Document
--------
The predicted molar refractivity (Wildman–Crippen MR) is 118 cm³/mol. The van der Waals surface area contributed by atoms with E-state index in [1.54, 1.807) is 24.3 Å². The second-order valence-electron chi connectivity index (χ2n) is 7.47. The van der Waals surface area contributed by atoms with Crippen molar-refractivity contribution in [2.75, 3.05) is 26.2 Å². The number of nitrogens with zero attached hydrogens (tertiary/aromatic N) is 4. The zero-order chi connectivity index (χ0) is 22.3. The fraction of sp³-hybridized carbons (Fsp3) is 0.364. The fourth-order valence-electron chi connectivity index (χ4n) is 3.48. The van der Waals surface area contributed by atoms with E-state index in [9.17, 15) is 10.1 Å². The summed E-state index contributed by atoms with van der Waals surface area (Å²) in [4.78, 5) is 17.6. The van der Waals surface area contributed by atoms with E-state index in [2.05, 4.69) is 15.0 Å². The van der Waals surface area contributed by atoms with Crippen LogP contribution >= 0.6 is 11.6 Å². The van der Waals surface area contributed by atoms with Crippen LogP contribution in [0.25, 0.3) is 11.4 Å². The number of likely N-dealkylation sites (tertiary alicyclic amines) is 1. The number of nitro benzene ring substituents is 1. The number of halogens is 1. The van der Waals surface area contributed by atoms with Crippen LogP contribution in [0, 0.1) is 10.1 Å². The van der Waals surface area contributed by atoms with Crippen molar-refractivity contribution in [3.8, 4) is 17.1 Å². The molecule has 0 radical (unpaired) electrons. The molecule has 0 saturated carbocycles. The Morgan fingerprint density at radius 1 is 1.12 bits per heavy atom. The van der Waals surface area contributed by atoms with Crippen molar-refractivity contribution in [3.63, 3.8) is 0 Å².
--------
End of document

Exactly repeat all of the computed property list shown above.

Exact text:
The predicted molar refractivity (Wildman–Crippen MR) is 118 cm³/mol. The van der Waals surface area contributed by atoms with E-state index in [1.54, 1.807) is 24.3 Å². The second-order valence-electron chi connectivity index (χ2n) is 7.47. The van der Waals surface area contributed by atoms with Crippen molar-refractivity contribution in [2.75, 3.05) is 26.2 Å². The number of nitrogens with zero attached hydrogens (tertiary/aromatic N) is 4. The zero-order chi connectivity index (χ0) is 22.3. The fraction of sp³-hybridized carbons (Fsp3) is 0.364. The fourth-order valence-electron chi connectivity index (χ4n) is 3.48. The van der Waals surface area contributed by atoms with E-state index in [9.17, 15) is 10.1 Å². The summed E-state index contributed by atoms with van der Waals surface area (Å²) in [4.78, 5) is 17.6. The van der Waals surface area contributed by atoms with E-state index in [2.05, 4.69) is 15.0 Å². The van der Waals surface area contributed by atoms with Crippen LogP contribution >= 0.6 is 11.6 Å². The van der Waals surface area contributed by atoms with Crippen LogP contribution in [0.25, 0.3) is 11.4 Å². The number of likely N-dealkylation sites (tertiary alicyclic amines) is 1. The number of nitro benzene ring substituents is 1. The number of halogens is 1. The van der Waals surface area contributed by atoms with Crippen LogP contribution in [0, 0.1) is 10.1 Å². The van der Waals surface area contributed by atoms with Crippen molar-refractivity contribution in [3.8, 4) is 17.1 Å². The molecule has 0 radical (unpaired) electrons. The molecule has 0 saturated carbocycles. The Morgan fingerprint density at radius 1 is 1.12 bits per heavy atom. The van der Waals surface area contributed by atoms with Crippen molar-refractivity contribution in [3.63, 3.8) is 0 Å².